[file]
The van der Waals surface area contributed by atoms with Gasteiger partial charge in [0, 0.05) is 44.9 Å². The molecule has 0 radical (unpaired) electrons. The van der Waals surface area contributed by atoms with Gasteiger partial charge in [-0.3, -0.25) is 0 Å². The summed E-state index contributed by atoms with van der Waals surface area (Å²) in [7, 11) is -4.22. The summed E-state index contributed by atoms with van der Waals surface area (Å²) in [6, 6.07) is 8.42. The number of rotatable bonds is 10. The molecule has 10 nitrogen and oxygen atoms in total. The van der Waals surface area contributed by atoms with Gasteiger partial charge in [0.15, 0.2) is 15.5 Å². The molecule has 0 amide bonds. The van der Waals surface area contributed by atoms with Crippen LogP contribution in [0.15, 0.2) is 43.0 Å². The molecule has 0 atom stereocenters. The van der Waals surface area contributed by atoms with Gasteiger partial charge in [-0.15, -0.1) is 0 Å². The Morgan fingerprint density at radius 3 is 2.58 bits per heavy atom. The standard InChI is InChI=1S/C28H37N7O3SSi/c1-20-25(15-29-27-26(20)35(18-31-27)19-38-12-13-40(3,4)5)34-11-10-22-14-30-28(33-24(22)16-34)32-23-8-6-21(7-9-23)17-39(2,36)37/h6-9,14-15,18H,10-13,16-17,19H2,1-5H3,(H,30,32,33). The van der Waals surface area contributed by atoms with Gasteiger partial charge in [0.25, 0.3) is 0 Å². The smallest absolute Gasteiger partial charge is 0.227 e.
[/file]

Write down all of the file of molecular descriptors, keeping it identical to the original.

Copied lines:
The van der Waals surface area contributed by atoms with Gasteiger partial charge in [0, 0.05) is 44.9 Å². The molecule has 0 radical (unpaired) electrons. The van der Waals surface area contributed by atoms with Gasteiger partial charge in [-0.3, -0.25) is 0 Å². The summed E-state index contributed by atoms with van der Waals surface area (Å²) in [7, 11) is -4.22. The summed E-state index contributed by atoms with van der Waals surface area (Å²) in [6, 6.07) is 8.42. The number of rotatable bonds is 10. The molecule has 10 nitrogen and oxygen atoms in total. The van der Waals surface area contributed by atoms with Gasteiger partial charge in [0.15, 0.2) is 15.5 Å². The molecule has 0 amide bonds. The van der Waals surface area contributed by atoms with Crippen LogP contribution in [0.15, 0.2) is 43.0 Å². The molecule has 0 atom stereocenters. The van der Waals surface area contributed by atoms with Gasteiger partial charge in [-0.15, -0.1) is 0 Å². The Morgan fingerprint density at radius 3 is 2.58 bits per heavy atom. The standard InChI is InChI=1S/C28H37N7O3SSi/c1-20-25(15-29-27-26(20)35(18-31-27)19-38-12-13-40(3,4)5)34-11-10-22-14-30-28(33-24(22)16-34)32-23-8-6-21(7-9-23)17-39(2,36)37/h6-9,14-15,18H,10-13,16-17,19H2,1-5H3,(H,30,32,33). The van der Waals surface area contributed by atoms with Gasteiger partial charge in [0.25, 0.3) is 0 Å². The smallest absolute Gasteiger partial charge is 0.227 e.